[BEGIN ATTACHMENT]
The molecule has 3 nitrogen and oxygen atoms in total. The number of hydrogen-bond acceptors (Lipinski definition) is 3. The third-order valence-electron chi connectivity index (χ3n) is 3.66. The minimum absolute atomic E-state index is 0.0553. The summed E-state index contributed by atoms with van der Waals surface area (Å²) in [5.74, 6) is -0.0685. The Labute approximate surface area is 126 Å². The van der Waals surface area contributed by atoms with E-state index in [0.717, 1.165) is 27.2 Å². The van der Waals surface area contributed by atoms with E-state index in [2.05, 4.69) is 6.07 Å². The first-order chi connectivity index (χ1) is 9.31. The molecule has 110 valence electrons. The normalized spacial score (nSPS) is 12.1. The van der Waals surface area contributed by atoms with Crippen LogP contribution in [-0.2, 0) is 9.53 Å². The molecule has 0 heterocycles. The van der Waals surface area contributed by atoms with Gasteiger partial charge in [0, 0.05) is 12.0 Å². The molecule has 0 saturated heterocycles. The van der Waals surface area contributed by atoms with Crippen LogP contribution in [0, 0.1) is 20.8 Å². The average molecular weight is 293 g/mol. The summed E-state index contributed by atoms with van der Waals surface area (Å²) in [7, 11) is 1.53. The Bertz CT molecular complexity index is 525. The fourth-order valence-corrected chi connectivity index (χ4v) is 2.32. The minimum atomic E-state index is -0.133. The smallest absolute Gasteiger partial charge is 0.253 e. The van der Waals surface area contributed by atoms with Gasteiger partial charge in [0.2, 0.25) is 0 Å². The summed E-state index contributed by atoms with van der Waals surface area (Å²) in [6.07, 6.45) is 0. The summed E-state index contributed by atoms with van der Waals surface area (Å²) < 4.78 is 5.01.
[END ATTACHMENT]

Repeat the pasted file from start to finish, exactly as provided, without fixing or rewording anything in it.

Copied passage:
The molecule has 3 nitrogen and oxygen atoms in total. The number of hydrogen-bond acceptors (Lipinski definition) is 3. The third-order valence-electron chi connectivity index (χ3n) is 3.66. The minimum absolute atomic E-state index is 0.0553. The summed E-state index contributed by atoms with van der Waals surface area (Å²) in [5.74, 6) is -0.0685. The Labute approximate surface area is 126 Å². The van der Waals surface area contributed by atoms with E-state index in [0.717, 1.165) is 27.2 Å². The van der Waals surface area contributed by atoms with E-state index in [2.05, 4.69) is 6.07 Å². The first-order chi connectivity index (χ1) is 9.31. The molecule has 110 valence electrons. The normalized spacial score (nSPS) is 12.1. The van der Waals surface area contributed by atoms with Crippen LogP contribution in [-0.2, 0) is 9.53 Å². The molecule has 0 heterocycles. The van der Waals surface area contributed by atoms with Gasteiger partial charge in [0, 0.05) is 12.0 Å². The molecule has 0 saturated heterocycles. The van der Waals surface area contributed by atoms with Crippen LogP contribution in [0, 0.1) is 20.8 Å². The average molecular weight is 293 g/mol. The summed E-state index contributed by atoms with van der Waals surface area (Å²) in [7, 11) is 1.53. The Bertz CT molecular complexity index is 525. The fourth-order valence-corrected chi connectivity index (χ4v) is 2.32. The minimum atomic E-state index is -0.133. The smallest absolute Gasteiger partial charge is 0.253 e. The van der Waals surface area contributed by atoms with Gasteiger partial charge in [0.2, 0.25) is 0 Å². The summed E-state index contributed by atoms with van der Waals surface area (Å²) in [6.07, 6.45) is 0. The summed E-state index contributed by atoms with van der Waals surface area (Å²) < 4.78 is 5.01.